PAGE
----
USDA has released for pre-publication a proposed rule-making notice related to plant breeding innovation. The American Seed Trade Association (ASTA) has been actively engaged in discussions with the agency throughout the rule-making process, and is pleased the proposal recognizes plant breeders’ long track record of safety and quality. Here’s ASTA President & CEO Andy LaVigne.
ASTA Welcomes Direction of Plant Breeding Policy from USDA
USDA released for pre-publication a proposed rule-making notice related to plant breeding innovation. The American Seed Trade Association (ASTA) has been actively engaged in discussions with the agency throughout the rule-making process, and is pleased that the proposal recognizes plant breeders’ long track record of safety and quality.
“The farm and food value chain is committed to innovating in a responsible and sustainable way,” said ASTA President & CEO Andy LaVigne. “We look forward to continuing these conversations with the Trump Administration to ensure sound policy that fosters continued innovation and promotes the movement of seed and other agricultural products around world.”
ASTA’s overarching policy is that plant varieties developed through the latest breeding methods should not be differentially regulated if they are similar to or indistinguishable from varieties that could have been produced through earlier breeding methods.
“We’re pleased that USDA’s proposal recognizes that some applications of gene editing result in plant varieties that are essentially equivalent to varieties developed through more traditional breeding methods, and treats these varieties accordingly,” said LaVigne. “While we’re still reviewing the proposal in detail, this approach will help ensure that U.S. agriculture remains at the forefront of innovation and maintains its leadership role globally.”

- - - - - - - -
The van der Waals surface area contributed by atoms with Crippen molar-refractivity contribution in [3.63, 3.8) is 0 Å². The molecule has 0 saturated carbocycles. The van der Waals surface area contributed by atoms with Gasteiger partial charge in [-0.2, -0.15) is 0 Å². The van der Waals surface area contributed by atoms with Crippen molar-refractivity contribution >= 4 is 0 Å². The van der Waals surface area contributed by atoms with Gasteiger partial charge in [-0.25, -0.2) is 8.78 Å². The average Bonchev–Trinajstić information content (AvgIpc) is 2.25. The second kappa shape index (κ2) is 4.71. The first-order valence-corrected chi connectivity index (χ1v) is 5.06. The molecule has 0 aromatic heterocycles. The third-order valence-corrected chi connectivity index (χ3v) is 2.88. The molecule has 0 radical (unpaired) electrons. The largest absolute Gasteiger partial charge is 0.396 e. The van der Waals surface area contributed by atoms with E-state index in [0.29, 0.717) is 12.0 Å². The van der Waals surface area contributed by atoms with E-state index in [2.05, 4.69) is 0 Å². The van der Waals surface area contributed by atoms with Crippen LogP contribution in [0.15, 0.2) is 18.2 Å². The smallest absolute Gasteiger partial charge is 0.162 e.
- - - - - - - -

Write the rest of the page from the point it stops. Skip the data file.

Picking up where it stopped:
All foods derived from plants are regulated in the U.S. by the FDA, and seeds are comprehensively regulated by USDA. In tandem with USDA’s proposal, FDA has announced plans to solicit comments on new plant varieties developed through gene editing techniques. Consistent with its 1992 policy, FDA acknowledges in its Request for Information that some applications of gene editing result in plants that could be developed through more traditional breeding methods. ASTA encourages FDA to closely coordinate its activities with USDA to ensure a consistent, clear and science-based policy approach across the U.S. government. It’s also critical that both agencies actively engage with our trading partners around the world as the rulemaking process moves forward.
“Continued innovation is paramount to the future of agriculture, and to our quality of life,” said LaVigne. “As an industry, we are committed to providing farmers with a wide variety of seed choices to address local challenges like changing weather, plant disease and pests, and the wise use of crop inputs and natural resources — to provide consumers with a wide variety of nutritious food choices that are safe and healthy for the families and for the environment. Thanks to the continued evolution of plant breeding, our industry is helping to meet these needs more efficiently and sustainably than ever before.”